The settlement and Supreme Court’s dismissal of Mount Holly v. Mt. Holly Gardens Citizens in Action, Inc. has increased the potential significance of the lawsuit filed in June 2013 in federal district court in Washington, D.C. challenging HUD’s final rule adopted in February 2013 that formalized HUD’s use of disparate impact liability under the FHA.
The complaint in the D.C. lawsuit, which was filed by two insurance industry trade groups whose members sell homeowners insurance, alleges that, based on the FHA’s plain language, the FHA only prohibits intentional discrimination. However, it also alleges that the HUD rule is invalid as applied to homeowners insurance companies because it conflicts with the federal McCarran-Ferguson Act. That law generally reserves to the states the regulation of the insurance business and provides that federal law cannot be construed to “invalidate, impair or supersede” state insurance laws unless the federal law specifically relates to insurance.
The lawsuit had been stayed pending the outcome of Mt. Holly. On December 20, 2013, the court granted the parties’ joint motion to lift the stay and, on the same day, the plaintiffs filed a motion for summary judgment. As we have previously observed, if the district court were to grant summary judgment on the grounds that based on McCarran-Ferguson the HUD rule is invalid as applied to the plaintiffs, the ruling would be of no consequence to lenders since it would not result in a judicial determination of whether disparate impact claims are permissible under the FHA.
We find it encouraging, however, that that the McCarran-Ferguson grounds is the final argument presented in the plaintiffs’ brief. Plaintiffs’ first three arguments are that the FHA’s text unambiguously prohibits only intentional discrimination, the FHA’s history confirms that it does not permit disparate impact claims, and construing the FHA to permit disparate impact claims would raise constitutional equal protection problems.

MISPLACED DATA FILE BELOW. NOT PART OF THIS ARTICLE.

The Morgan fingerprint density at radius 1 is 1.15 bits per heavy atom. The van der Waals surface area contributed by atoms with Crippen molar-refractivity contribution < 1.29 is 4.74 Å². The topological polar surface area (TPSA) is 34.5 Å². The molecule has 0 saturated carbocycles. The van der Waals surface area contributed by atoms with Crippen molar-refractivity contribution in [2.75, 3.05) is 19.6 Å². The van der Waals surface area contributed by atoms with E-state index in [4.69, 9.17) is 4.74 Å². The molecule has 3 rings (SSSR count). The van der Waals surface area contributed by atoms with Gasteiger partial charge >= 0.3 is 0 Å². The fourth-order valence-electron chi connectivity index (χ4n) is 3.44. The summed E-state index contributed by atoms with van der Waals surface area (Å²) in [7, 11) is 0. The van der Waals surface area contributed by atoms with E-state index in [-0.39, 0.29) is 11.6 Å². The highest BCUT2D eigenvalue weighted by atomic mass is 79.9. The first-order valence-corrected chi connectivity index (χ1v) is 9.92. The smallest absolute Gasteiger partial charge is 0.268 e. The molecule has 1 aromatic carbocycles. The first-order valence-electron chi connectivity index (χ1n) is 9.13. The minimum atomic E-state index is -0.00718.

On February 3, HUD filed a motion to dismiss, or in the alternative, for summary judgment. HUD argues that the plaintiffs’ claim is not properly before the court because the plaintiffs have failed to demonstrate that their members suffer any concrete and imminent injury as a result of the HUD rule. HUD also argues that the plaintiffs’ claim fails on the merits because the FHA does permit disparate impact claims and HUD’s interpretation is entitled to Chevron deference.
So far, only one amicus brief has been filed in the case. That brief was filed on December 30 by Judicial Watch, Inc. and the Allied Educational Foundation in support of the plaintiffs’ summary judgment motion. The brief urges the court to reject HUD’s interpretation that the FHA permits disparate impact claims.